Dating all the way back to 1994, Berkeley, CA’s Lunchbox is the work of two constant participants, guitarist-songwriter Tim Brown and bassist Donna McKean (they share vocal duties); after overcoming obstacles and reclaiming their original name, Lunchbox Loves You serves as their return. Those expecting a simple recapitulation of past glories should be pleasantly surprised by the growth Brown and McKean display on this LP’s tidy ten songs.
For folks unfamiliar with Lunchbox, the cover of their new release includes a few handy visual cues into the nature of the sound. For starters there’s the cake, the heart-shaped and clearly homemade dessert representing the sincerity of their occasionally sugary sweetness as it drives home the record’s titular message.
But that formidable blade, an instrument frankly overqualified for the task seemingly at hand, signifies the edge Lunchbox’s music frequently exhibits. While it’s not really accurate to describe them as heavy, throughout their history they’ve conjured reliable currents of intensity enhanced quite nicely at times by stabs of rawness.
And repeating a gesture from breakout ’99 effort The Magic of Sound, Lunchbox Loves You presents its entire track-listing smack dab on the front. This may not seem like an action of any major consequence, but it’s a design choice reflective of the 1960s, and in making it Brown and McKean underscore musical ties to the decade.
Ties but not debts; as a later entry in the US indie pop reaction/surge, Lunchbox is a ‘90s proposition from top to bottom, though one that progressed from punkish origins to a place drawing comparisons to Elephant 6 and even Stereolab; in fact, 2002’s Evolver adjoined the two as techno additives made it fitfully connect like Apples (in Stereo) cutting a record for Warp or collaborating with The Third Eye Foundation.
Between Evolver and Lunchbox Loves You, Brown and McKean worked under the moniker Birds of California, eventually completing an album that took four years to come out; One and Only finally landed in ‘13 on Jigsaw. And Lunchbox has also gigged recently, plucking a “classic lineup” from their numerous permutations, but the latest LP has been described by Brown as almost completely the work of the principal pair, a reality that shows in its vibrancy and tightened focus.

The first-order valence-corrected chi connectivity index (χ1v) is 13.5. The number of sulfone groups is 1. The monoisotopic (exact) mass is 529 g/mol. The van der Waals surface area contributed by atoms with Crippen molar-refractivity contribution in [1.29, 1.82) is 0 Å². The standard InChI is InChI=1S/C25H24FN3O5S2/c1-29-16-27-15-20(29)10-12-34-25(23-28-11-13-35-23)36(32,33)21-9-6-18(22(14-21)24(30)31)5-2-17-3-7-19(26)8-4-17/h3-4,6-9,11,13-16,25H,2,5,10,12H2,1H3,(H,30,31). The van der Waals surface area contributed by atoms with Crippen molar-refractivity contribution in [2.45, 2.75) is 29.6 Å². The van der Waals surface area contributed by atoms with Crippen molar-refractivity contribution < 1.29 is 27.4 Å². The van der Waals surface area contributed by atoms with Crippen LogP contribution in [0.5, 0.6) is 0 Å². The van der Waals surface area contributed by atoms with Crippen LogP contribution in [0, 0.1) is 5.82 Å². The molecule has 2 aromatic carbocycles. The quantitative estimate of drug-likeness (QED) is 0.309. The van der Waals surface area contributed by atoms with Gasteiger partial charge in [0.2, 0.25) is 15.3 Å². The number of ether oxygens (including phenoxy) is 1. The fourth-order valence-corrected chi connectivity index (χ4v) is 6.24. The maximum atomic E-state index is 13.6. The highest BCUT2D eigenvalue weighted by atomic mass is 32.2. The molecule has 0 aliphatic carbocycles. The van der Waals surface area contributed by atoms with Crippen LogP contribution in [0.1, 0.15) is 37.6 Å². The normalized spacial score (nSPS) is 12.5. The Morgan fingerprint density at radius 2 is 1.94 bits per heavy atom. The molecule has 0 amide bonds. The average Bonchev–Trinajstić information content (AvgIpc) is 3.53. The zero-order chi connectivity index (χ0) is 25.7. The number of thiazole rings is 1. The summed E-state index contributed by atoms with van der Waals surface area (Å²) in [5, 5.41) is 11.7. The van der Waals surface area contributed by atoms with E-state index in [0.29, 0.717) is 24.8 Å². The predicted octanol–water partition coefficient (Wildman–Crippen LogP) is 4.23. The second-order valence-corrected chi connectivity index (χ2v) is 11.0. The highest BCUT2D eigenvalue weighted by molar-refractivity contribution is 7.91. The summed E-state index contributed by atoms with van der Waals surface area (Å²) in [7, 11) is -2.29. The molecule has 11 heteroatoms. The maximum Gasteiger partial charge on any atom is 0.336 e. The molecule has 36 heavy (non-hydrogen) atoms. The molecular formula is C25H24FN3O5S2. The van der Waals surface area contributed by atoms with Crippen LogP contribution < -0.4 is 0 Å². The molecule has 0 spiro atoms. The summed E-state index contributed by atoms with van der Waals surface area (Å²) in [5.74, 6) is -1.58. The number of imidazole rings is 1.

Plus, it seems to deliver a partial restatement of purpose, with excellent opener “Everybody Knows” harkening back to early days in the combination of catchiness and distortion. Along the way they brandish a sturdy handle on melody and a wise preference for brevity as classique harmonies enhance a spirited morsel of indie-edged pop-punk (think Amelia Fletcher and a hint of Buzzcocks).
Follow-up “Tom, What’s Wrong?” extends a little, the first evidence of Robert Schneider-esque jangle-psych rising to the surface as Brown and McKean explore a mixture of mid-‘60s Beach Boys and the same era’s unadulterated bubblegum style, the tune accented with woozy synth/keyboard and featuring an incessantly shaking tambourine, that particular percussive device a recurring aspect in Lunchbox Loves You’s sonic whole.
As the vocals switch gender, the Elephant 6 similarities are deepened and complicated simultaneously. Although still manifesting elements of sunshine-psych, an ample amount of this LP’s succinct running time also inspects an overlapping angle aptly tagged as ‘60’s metropolitan pop, particularly in the chiming instrumental break of “Will You Be True?” and the cadence of its horns during the progress to fadeout.